Archives of Microbiology

, Volume 161, Issue 4, pp 328–332 | Cite as

Desulfuromonas acetexigens sp. nov., a dissimilatory sulfur-reducing eubacterium from anoxic freshwater sediments

  • Kai Finster
  • Friedhelm Bak
  • Norbert Pfennig
Original Papers


Five strains of obligate anaerobic sulfur-reducing eubacteria that exclusively use acetate as energy and carbon source have been enriched and isolated from anoxic sulfide-containing freshwater mud. The strains were unable to grow in the presence of 2% NaCl. Morphologically the strains were not uniform, cells were either rod-shaped or elongated ovoid. All strains were flagellated with a single polar to subpolar flagellum. They stained gram-negative. Two of the strains were studied in detail. Malate or fumarate was used alternatively to elemental sulfur as electron acceptor. The capacity to grow on acetate as sole organic substrate and to reduce elemental sulfur or polysulfide to sulfide are traits in common with the genus Desulfuromonas. The strains differ from Desulfuromonas acetoxidans by their freshwater origin, morphology, metabolic specialization and their DNA base ratio. Therefore we consider the new isolates as a new species for which the name Desulfuromonas acetexigens is proposed.

Key words

Desulfuromonas acetexigens (description) Reduction of elemental sulfur/polysulfide Anoxic freshwater mud Anaerobic acetate oxidation 


Unable to display preview. Download preview PDF.

Unable to display preview. Download preview PDF.


  1. Bonch-OsmolovskayaEA, SokolovaTG, KostrikinaNA, ZavarzinGA (1990) Desulfurella acetivorans gen. nov. and sp. nov. a new thermophilic sulfur-reducing eubacterium. Arch Microbiol 153: 151–155Google Scholar
  2. BoulegueJ (1978) Solubility of elemental sulfur in water at 298 K. Phosphorus Sulfur 5: 127–128Google Scholar
  3. FowlerVJ, WiddelF, PfennigN, WoeseCR, StackebrandtE (1986) Phylogenetic relationship sulfate- and sulfur-reducing eubacteria. Syst Appl Microbiol 8: 32–41Google Scholar
  4. HeijtuisenJHFG, HansenTA (1989) Betaine fermentation and oxidation by marine Desulfuromonas strains. Appl. Environ Microbiol 55: 965–969Google Scholar
  5. LaanbroekHJ, PfennigN (1981) Oxidation of short-chain fatty acids by sulfate-reducing bacteria in freshwater and marine sediments. Arch Microbiol 128: 330–335Google Scholar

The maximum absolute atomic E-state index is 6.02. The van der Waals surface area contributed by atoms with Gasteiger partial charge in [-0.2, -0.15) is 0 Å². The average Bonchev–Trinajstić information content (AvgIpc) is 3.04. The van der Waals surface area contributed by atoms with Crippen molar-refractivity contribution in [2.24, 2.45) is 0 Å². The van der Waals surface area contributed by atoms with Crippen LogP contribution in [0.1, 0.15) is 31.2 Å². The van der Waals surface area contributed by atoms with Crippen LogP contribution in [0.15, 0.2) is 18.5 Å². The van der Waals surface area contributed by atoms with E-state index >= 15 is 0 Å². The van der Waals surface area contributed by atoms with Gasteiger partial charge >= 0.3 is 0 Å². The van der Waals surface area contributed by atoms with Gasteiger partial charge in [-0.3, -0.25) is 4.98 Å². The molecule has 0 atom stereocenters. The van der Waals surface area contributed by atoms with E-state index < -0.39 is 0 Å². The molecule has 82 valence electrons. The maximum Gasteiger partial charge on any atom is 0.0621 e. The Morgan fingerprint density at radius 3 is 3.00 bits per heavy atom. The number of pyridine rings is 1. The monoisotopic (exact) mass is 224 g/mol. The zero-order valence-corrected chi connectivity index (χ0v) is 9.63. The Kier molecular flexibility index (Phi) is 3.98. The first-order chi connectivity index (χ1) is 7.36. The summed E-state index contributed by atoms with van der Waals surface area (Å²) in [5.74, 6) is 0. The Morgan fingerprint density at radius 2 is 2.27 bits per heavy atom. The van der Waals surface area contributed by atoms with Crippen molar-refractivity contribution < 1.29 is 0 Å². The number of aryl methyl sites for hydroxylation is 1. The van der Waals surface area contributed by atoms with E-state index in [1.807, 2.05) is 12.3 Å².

6. LaanbroekHJ, StalLJ, VeldkampH (1978) Utilization of hydrogen and formate by Campylobacter spec under aerobic and anaerobic conditions. Arch Microbiol 119: 99–102Google Scholar
  7. MarmurJ, DotyP (1962) Determination of the base composition of deoxyribonucleic acid from its thermal denaturation temperature. J Mol Biol 5: 109–118Google Scholar
  8. PfennigN (1978) Rhodocyclus purpureus gen. nov. and sp. nov., a ring-shaped, vitamin B12-requiring member of the family Rhodospirillaceae. Int J Syst Bacteriol 28: 283–288Google Scholar
  9. PfennigN, BieblH (1976) Desulfuromonas acetoxidans gen. nov. and sp. nov., a new anaerobic, sulfur-reducing, acetate-oxidizing bacterium. Arch Microbiol 110: 3–12Google Scholar
  10. SchuhmacherW, KroneckPMHG, PfennigN (1992) Comparative systematic study on “Spirillum” 5175, Campylobacter and Wolinela species. Description of “Spirillum” 5175 as Sulfurospirillum deleyianum gen. nov. and sp. nov. Arch Microbiol 158: 287–293Google Scholar
  11. WiddelF (1988) Microbiology and ecology of sulfate- and sulfur-reducing bacteria. In: ZehnderAJB (ed) Biology of anaerobic microorganisms. Wiley, New York, pp 469–585Google Scholar
  12. WiddelF, HansenTA (1992) The dissimilatory sulfate- and sulfur-reducing bacteria. In: BalowsA, TrüperHG, DworkinM, HarderW, SchleiferKH (eds) the prokaryotes, 2nd edn, vol 1. Springer, New York Berlin Heidelberg, pp 583–624Google Scholar
  13. WiddelF, PfennigN (1977) A new anaerobic, sporing acetate-oxidizing, sulfate-reducing bacterium, Desulfotomaculum (emend.) acetoxidans. Arch Microbiol 112: 119–122Google Scholar
  14. WiddelF, PfennigN (1984) Dissimilatory sulfate- and sulfur-reducing bacteria. In: HoltJG, KriegNR (eds) Bergey's manual of systematic bacteriology, vol. 1. Williams and Wilkins, Baltimore London, pp 663–679Google Scholar
  15. WiddelF, PfennigN (1992) The genus Desulfuromonas and other gram-negative sulfur-reducing eubacteria. In: BalowsA, TrüperHG, DworkinM, HarderW, SchleiferKH (eds) The prokaryotes, 2nd edn, vol 4. Springer, New York Berlin Heidelberg, pp 3379–3389Google Scholar
  16. WolfeRS, PfennigN (1977) Reduction of sulfur by Spirillum 5175 and syntrophism with Chlorobium. Appl Environ Microbiol 33: 427–433Google Scholar
  17. ZinderSH, BrockTD (1978) Dimethyl sulfoxide as an electron acceptor for anaerobic growth. Arch Microbiol 116: 35–40Google Scholar

Copyright information

© Springer Verlag 1994

Authors and Affiliations

  • Kai Finster
    • 1
  • Friedhelm Bak
    • 2
  • Norbert Pfennig
    • 3
  1. 1.Institute of Biological Sciences, Department of Microbial EcologyUniversity of ÅrhusÅrhus CDenmark
  2. 2.Max-Planck-Institut für Terrestrische MikrobiologieMarburgGermany
  3. 3.ÜberlingenGermany

Personalised recommendations